The influence of mobile is continuously growing day by day.

What used to be just a luxury to add to your online business a few years ago is now an absolute necessity.

Apart from the ever-growing user base, search engines like Google are also putting a lot of focus on mobile devices and mobile SEO. If you are lagging behind in mobile SEO, it can become very difficult to consistently rank at the top.

According to industry experts, mobile SEO will soon start affecting desktop rankings as well. Either way, you have to be at the top of your game when it comes to mobile SEO and making your website mobile-friendly.

In this blog post, we are going to discuss a few common mobile SEO mistakes. Read the article and see if you are making any of these mistakes.

In case you are, it is time to change that.

Let’s begin.

1. Interstitials ads

Last year, Google officially announced that it would start penalizing mobile web pages with intrusive interstitials ads.

According to the announcement made by Google, “pages where content is not easily accessible to a user on the transition from the mobile search results, may not rank as high.”

Since user experience is becoming a bigger factor as we move forward, we believe that the impact of interstitials ads is only going to magnify in the future.

If you have been using interstitials ads, it is high time to rethink your mobile design and your site’s user experience. Nobody likes being greeted with a popup right away when they are just looking for some free information.

In general, you must avoid:

  • A popup that covers the main content of the web page.
  • Interstitials that are too “in your face”.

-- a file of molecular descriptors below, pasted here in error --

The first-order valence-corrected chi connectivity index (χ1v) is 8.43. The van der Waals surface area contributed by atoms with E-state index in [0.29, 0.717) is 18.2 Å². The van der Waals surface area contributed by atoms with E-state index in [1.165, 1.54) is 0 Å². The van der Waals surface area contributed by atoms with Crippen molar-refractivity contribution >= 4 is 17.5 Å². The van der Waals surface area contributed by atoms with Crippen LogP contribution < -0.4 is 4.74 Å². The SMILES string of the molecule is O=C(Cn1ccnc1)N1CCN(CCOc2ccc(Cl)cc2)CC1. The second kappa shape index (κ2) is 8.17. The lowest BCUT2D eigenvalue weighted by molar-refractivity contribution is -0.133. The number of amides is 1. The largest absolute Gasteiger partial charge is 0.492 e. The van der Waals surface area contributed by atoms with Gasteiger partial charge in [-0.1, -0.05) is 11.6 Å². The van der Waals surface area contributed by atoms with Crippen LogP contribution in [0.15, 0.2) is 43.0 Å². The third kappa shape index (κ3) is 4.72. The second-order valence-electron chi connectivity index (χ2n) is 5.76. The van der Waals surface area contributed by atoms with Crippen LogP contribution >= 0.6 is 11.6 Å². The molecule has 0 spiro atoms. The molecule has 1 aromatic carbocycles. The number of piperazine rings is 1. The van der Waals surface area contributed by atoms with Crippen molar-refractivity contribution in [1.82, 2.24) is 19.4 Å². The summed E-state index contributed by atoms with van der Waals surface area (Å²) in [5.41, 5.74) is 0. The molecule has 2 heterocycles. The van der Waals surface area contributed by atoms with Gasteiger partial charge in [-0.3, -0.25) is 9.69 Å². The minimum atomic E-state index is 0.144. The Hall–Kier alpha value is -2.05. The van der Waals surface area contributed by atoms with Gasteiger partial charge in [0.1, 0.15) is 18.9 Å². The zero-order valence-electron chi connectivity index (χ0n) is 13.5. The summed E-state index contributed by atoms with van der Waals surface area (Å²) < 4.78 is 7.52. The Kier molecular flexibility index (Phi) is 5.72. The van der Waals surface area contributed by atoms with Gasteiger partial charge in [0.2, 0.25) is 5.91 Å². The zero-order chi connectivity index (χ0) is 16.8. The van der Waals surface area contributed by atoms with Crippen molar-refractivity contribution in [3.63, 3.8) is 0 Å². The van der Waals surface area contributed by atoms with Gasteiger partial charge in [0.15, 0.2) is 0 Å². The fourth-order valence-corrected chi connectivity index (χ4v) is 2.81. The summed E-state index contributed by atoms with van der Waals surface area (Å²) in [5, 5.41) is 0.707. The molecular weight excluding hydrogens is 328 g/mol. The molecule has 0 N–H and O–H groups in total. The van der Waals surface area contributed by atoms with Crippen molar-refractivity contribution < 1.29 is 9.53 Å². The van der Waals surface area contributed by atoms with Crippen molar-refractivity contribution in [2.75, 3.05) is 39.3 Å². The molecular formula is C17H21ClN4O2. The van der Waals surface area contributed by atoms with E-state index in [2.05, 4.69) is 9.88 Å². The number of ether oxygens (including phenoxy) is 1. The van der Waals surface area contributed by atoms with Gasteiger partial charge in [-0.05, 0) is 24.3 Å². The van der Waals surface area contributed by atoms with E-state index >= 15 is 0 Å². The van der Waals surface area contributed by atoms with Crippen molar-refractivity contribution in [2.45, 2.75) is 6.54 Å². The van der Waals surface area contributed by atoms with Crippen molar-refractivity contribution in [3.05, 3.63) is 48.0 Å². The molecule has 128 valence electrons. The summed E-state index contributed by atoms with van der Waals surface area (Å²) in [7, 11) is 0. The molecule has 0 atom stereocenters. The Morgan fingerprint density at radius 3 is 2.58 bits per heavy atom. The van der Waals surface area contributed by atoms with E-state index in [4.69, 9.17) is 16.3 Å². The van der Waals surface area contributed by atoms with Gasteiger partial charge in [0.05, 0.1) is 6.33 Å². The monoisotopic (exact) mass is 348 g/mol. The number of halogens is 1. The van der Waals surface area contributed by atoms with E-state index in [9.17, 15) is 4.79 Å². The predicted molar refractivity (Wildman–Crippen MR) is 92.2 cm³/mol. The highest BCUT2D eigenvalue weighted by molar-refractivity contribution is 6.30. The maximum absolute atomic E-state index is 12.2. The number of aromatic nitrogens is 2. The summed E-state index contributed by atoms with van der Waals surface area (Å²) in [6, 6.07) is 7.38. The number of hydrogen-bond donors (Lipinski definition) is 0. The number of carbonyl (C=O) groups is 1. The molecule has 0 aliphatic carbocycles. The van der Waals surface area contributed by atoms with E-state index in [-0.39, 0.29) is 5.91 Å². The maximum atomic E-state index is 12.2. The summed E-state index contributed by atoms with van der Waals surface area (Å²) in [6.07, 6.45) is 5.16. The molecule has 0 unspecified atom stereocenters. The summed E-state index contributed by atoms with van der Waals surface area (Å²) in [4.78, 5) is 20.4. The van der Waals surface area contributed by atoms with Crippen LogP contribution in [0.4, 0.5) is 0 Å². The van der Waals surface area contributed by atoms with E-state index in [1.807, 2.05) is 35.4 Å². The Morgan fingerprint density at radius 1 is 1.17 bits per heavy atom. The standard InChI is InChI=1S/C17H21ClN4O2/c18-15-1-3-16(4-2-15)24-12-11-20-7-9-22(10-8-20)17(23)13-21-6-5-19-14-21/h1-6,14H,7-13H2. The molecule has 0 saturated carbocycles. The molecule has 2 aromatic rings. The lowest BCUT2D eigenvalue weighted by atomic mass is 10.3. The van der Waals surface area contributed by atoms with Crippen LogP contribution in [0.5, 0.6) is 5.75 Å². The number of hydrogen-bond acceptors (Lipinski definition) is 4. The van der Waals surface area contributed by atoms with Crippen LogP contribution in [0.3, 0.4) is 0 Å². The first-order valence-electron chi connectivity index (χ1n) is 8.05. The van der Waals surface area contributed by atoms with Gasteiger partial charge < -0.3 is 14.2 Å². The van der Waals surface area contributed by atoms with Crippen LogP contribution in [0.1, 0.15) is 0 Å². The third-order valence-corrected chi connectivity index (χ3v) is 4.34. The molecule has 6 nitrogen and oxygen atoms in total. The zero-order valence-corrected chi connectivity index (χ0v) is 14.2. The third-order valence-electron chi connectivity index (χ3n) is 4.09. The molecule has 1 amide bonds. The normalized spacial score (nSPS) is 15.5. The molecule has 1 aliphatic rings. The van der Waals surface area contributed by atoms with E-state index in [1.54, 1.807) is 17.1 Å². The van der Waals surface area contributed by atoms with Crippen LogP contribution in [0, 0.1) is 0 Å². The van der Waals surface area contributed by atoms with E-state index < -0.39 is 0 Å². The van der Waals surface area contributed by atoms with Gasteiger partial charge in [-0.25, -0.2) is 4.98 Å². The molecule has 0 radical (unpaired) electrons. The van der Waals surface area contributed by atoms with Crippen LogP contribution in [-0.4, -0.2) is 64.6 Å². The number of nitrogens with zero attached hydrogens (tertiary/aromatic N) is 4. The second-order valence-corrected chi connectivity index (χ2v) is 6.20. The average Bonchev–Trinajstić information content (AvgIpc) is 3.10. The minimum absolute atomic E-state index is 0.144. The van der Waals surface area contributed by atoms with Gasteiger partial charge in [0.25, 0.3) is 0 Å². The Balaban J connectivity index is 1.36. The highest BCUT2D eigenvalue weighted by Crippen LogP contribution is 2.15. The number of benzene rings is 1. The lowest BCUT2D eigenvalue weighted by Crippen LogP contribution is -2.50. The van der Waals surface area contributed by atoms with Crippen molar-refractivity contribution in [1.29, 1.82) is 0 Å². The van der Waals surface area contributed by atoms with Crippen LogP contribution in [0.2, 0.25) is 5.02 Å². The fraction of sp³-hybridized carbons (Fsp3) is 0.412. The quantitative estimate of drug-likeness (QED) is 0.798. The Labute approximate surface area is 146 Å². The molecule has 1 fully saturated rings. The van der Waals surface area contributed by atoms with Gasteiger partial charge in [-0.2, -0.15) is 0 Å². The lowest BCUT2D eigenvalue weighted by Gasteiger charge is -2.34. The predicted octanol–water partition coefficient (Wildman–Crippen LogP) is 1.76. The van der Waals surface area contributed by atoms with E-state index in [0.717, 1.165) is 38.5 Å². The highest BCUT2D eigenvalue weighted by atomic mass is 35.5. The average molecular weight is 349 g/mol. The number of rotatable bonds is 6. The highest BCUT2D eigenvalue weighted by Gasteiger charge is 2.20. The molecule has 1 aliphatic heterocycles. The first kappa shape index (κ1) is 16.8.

• Misleading layouts that appear as an interstitial.

However, you can use popups that are either reasonably sized or the ones that you’re legally allowed to use, e.g., cookie disclaimers, age verification, etc.

In all other cases, however, prioritize a good user experience over interstitial ads and pop-ups.

2. No specific mobile viewport

It is no secret that today we have more mobile screen sizes than ever before. Unless you have specifically identified the correct viewports with meta tags, some of your users may experience improper fitting of the web pages to their devices — which will lead to a bad user experience.

In other words, if you are using fixed-width viewports, your web page will be only optimized for certain devices — not all mobile devices of varying screen sizes.

However, you can easily solve this problem by enabling user scaling and controlling the basic dimensions of the web page by using the meta viewport tag.

The responsive web design basics on Google Developers blog is also a good resource to learn more about it.

3. An awful mobile design

Sometimes, your website may be perfectly responsive. However, it does not matter if the design is bad.

The difference is in the mindset here.

A “responsive” design isn’t enough. You have to take into consideration the small mobile real estate and design the mobile version accordingly.

For instance,

  • Is the mobile design free of clutter?
  • Can visitors easily find the navigation on mobile devices?
  • Can they easily navigate through the website?
  • Are all the fonts legible and readable on smaller mobile screens?
  • Is the design too condense that there is a risk of clicking the wrong button or link?
  • Can they easily find the CTA?